When only the sense wire is employed in the device of FIG. 1; and if it is used as an inductor sensing element, an AC excitation signal is normally used. Excitation is generally from a current source so that the voltage across the inductive transducer will be directly proportional to the variation of inductance caused by the relative position of the magnets 18', 20' and the tubes 10', 10". The inductor may be coupled to an oscillator circuit for sensing in a conventional manner.
If a three-terminal potentiometer transducer is desired, as shown in FIG. 4, a constant voltage excitation may be impressed across the sense lines 12', 12". If the drive lines 14', 14" are added to the embodiment of FIG. 4 to form a transformer type transducer, they are connected in phase opposition so that when the magnets 18', 20' are positioned so that the centerline 28 bisects their length dimension L2, a null output signal will result. As the magnets move in one direction or the other, the output signal varies from its null position and undergoes a phase reversal as the center of the magnets pass over the centerline 28.
The electrical slope (volts/inches of travel) of the linear transducer of the Bernin patent, however, is fixed by the length of the ferrite tubes used to make the device. This slope is also dependent on the production tolerances and the dimensions of the tubes and the magnets. Therefore, if the length tolerance is on the high side, the slope will be lower than desired; and if on the low side, the slope will be higher than desired for high accuracy applications. This slope was previously adjusted through gain and offset adjustments of the support electronics. This adjustment procedure has the disadvantage that the transducer and electronics must stay together as a set and are not directly interchangeable with other units.
The described adjustment of the slope of the type of transducer of the present invention is achieved in a manner which overcomes the problems associated with adjustment procedure of the prior art which thereby makes this type of transducer more attractive commercially.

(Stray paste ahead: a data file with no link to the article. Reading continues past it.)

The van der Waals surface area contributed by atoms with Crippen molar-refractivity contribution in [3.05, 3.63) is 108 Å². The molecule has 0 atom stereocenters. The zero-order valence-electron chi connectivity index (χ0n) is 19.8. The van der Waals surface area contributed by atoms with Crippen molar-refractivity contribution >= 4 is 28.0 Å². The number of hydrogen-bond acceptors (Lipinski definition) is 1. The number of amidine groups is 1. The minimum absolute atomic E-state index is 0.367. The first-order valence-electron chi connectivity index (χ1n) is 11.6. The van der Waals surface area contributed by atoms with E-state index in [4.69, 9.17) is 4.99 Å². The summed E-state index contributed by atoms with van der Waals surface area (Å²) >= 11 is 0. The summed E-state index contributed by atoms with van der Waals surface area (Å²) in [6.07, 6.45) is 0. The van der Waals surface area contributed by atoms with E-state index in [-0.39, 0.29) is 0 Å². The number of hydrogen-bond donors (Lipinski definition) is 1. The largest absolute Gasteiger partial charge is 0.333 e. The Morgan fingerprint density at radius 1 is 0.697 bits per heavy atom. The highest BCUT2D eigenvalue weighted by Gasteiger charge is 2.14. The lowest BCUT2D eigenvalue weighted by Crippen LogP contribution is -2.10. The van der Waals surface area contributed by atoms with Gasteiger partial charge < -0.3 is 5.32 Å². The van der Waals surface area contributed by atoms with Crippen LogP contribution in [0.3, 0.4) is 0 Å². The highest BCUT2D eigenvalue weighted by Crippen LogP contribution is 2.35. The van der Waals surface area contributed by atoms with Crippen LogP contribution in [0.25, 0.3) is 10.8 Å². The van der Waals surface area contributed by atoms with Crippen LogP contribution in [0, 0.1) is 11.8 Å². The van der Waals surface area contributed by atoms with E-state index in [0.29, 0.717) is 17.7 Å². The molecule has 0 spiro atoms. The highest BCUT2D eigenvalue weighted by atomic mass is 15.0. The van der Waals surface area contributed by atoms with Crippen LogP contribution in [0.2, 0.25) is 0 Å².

In the improved transducer of the present invention, manufacturing tolerances are taken into account so that the length tolerance of the tubes will be on the high side, and the slope will be lower than a desired value when a transducer is produced. For example, reference to FIG. 5 shows a line labelled L1, which corresponds to the Length L1 in FIG. 1, and which represents the initial electrical slope of the device in terms of output volts per inches of travel of the magnets 18, 20 before slotting. Manufacturing tolerances are controlled so that the slope of the Line L1 of FIG. 5 will always be lower than the desired slope which is indicated by the Line L3 in FIG. 5. The Line L3 in FIG. 5 corresponds to the shorter effective Length L3 of FIG. 1 after the slot 30 has been cut into the end of the tube 10 in the direction of the axis 13. The slot 30 has a length sufficient to reduce the effective length of the device from Length L1 to Length L3 (FIG. 1) so as to thereby obtain the desired change of electrical slope from Line L1 to Line L3, as shown in FIG. 5. In a similar manner, the tubes 10' and 10" of FIG. 4 may have their lengths electrically adjusted to desired values, so as to balance the device of FIG. 4 accurately, by means of the slots 30' and 30" that are respectively cut into the ends of the tubes 10' and 10" along the axes 13' and 13".
The improved transducer of the present invention is commercially advantageous over the transducer of the prior invention Bernin patent in that the electrical slope can be adjusted after the tubes have been wound and assembled together in their housings; and moreover, adjustment can be made independently of the support electronics. In some applications, for example, automotive applications, where the interchangeability of the transducer and the support electronics is of great importance, the significance of this advantage will be more fully appreciated. The manner in which the slots are cut into the tubes is not important and various types of standard cutting equipment including lasers, diamond cutters, and abrasive machines may be employed to form the described slots. In addition, although two slots are shown cut into the ends of the magnetic tubes of the illustrated transducers, a transducer may be constructed within the scope of the present invention by cutting a single slot into an end of a magnetic tube of a transducer.
|Cited Patent||Filing date||Publication date||Applicant||Title|
|US3958202 *||Nov 18, 1974||May 18, 1976||Illinois Tool Works Inc.||Positional transducer utilizing magnetic elements having improved operating characteristics|
|US4045787 *||Mar 18, 1976||Aug 30, 1977||Illinois Tool Works Inc.||Sensors for sensing a plurality of parameters|
|Citing Patent||Filing date||Publication date||Applicant||Title|
|US4987783 *||Feb 2, 1988||Jan 29, 1991||Antonio Nicholas F D||Sensor and transducer apparatus|
|US5279163 *||Dec 3, 1990||Jan 18, 1994||Antonio Nicholas F D||Sensor and transducer apparatus|
|US6118271 *||Oct 17, 1996||Sep 12, 2000||Scientific Generics Limited||Position encoder using saturable reactor interacting with magnetic fields varying with time and with position|
|WO1987000951A1 *||Jul 29, 1985||Feb 12, 1987||Antonio Nicholas F D||Inductance systems|
|U.S. Classification||336/110, 336/132, 365/137, 365/62, 340/870.33|
|International Classification||H01F21/06, G01D5/22, G01D5/20|
|Cooperative Classification||G01D5/225, G01D5/2241, H01F21/06|
|European Classification||G01D5/22B3, H01F21/06, G01D5/22C|